Overall, OPEC’s move was “lousy for motorists.” This according to Patrick DeHaan, head of petroleum analysis at GasBuddy. His outlook for retail gasoline prices over the coming months isn’t much different as a result of OPEC’s decision. “I’m calling this a bust for motorists hoping for noticeably lower gas prices.” It’s likely to fall to the mid-$2s in autumn and winter, “leaving Venezuela and their falling production levels a wild card that perhaps OPEC will address.”
Meanwhile, #U.S. oil exports have risen to record levels. But this might not be sustainable.
U.S. oil exports reached a record 3 million barrels a day last week. This is a greater amount than is pumped each day by all but three OPEC countries.
When combined with fuel products, like diesel and gasoline, U.S. oil and related products exports totaled 8.5 million barrels a day last week. This is the most ever.
Total U.S. oil production also continued at a record pace. It has reached 10.9 million barrels a day. That is more oil than produced by every other country in the world, except for Russia. Russia pumps just over 11 million barrels a day. U.S. refineries also took in a record 18 million barrels of oil.
“The fact is we’re loading crude oil for export across the Texas Gulf Coast. The biggest issue that exporters are facing is getting oil from the Permian basin to the Gulf Coast. There is a lack of pipeline capacity.” This according to Andrew Lipow, president of Lipow Oil Associates.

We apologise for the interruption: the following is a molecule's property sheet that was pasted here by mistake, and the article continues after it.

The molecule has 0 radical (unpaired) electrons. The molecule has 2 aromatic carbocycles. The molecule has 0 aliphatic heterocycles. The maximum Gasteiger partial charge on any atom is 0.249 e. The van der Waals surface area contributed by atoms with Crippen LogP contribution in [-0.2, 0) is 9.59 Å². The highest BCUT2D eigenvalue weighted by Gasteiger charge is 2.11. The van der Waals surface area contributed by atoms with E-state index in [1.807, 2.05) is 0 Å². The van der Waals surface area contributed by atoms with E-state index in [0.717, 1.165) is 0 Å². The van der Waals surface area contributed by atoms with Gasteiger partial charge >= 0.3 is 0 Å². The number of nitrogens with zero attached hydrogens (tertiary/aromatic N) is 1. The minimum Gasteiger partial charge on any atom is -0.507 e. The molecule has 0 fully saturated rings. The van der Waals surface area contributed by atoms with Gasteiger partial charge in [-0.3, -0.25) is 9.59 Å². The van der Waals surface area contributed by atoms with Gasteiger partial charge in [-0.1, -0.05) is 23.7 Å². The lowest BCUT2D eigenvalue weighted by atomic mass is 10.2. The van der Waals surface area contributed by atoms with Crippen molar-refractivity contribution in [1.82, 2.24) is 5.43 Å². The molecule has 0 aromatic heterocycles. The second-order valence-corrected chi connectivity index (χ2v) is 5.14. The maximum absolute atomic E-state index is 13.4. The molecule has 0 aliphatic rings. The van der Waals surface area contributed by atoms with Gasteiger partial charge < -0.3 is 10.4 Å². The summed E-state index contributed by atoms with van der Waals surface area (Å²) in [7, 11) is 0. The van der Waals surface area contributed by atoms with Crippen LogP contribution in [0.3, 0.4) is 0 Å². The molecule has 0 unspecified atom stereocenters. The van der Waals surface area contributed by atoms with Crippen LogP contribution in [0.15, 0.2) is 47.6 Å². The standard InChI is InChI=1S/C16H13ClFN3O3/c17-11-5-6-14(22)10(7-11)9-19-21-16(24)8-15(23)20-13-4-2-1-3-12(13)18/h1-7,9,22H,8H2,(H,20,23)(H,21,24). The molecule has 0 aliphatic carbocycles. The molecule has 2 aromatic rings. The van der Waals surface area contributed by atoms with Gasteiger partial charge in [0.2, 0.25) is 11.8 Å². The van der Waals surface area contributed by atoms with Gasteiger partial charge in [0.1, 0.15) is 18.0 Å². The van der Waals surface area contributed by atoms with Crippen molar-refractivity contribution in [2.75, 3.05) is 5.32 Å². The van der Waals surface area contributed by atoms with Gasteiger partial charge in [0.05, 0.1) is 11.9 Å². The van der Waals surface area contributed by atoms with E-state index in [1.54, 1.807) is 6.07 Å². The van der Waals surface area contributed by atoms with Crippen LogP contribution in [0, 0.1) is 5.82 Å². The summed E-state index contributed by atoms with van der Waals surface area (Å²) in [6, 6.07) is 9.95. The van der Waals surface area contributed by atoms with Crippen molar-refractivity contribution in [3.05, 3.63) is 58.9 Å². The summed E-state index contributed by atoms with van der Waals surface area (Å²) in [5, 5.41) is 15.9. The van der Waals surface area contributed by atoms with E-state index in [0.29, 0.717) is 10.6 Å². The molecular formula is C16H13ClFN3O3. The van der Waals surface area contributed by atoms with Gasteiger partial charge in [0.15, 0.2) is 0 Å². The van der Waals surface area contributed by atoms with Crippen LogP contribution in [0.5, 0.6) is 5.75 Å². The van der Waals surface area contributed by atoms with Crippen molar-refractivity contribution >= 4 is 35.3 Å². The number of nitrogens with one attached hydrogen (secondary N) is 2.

The 3 million barrel level may not be sustainable just yet. Analysts said some of the oil appears to have been pulled from inventories. Inventories have fallen by an unusually large amount.
“We’ve gone from zero to 3 million barrels a day in terms of crude oil exports in just over a year. It’s been a steady climb. This puts tremendous pressure on U.S. crude oil supplies despite the shale boom …” “The exports and the record refinery run combined created a massive draw down of nearly 10 million barrels.”
Saudis Under Pressure
All of these variables bring us back to the Saudis.
“Saudi Arabia is under massive pressure.” This according to Jaafar Altaie, managing director of consultant Manaar Group in Abu Dhabi. “The Saudis would prefer a gradual increase in oil production that won’t shock the market. They prefer keeping prices between $70 and $80 a barrel. But for political reasons they need to react to Trump’s demands.”
Iran, OPEC’s third-largest producer, lashed out at Trump’s interventions and Saudi Arabia’s accommodating responses. OPEC should reject the U.S. call for a production increase that is “politically motivated against Iran.” This statement was from Iran Oil Minister Bijan Namdar Zanganeh. “An increase in any nation’s output beyond limits that OPEC set in 2016 would breach the agreement.”
“The deal’s over.” This according to Robin Mills, chief executive officer of consultant Qamar Energy in Dubai. “It is a real blow to OPEC. This is due in part because of the impression the Saudis are following U.S. bidding. But mostly because Saudi Arabia and Russia had stitched up a deal to raise production anyway even before the meeting.”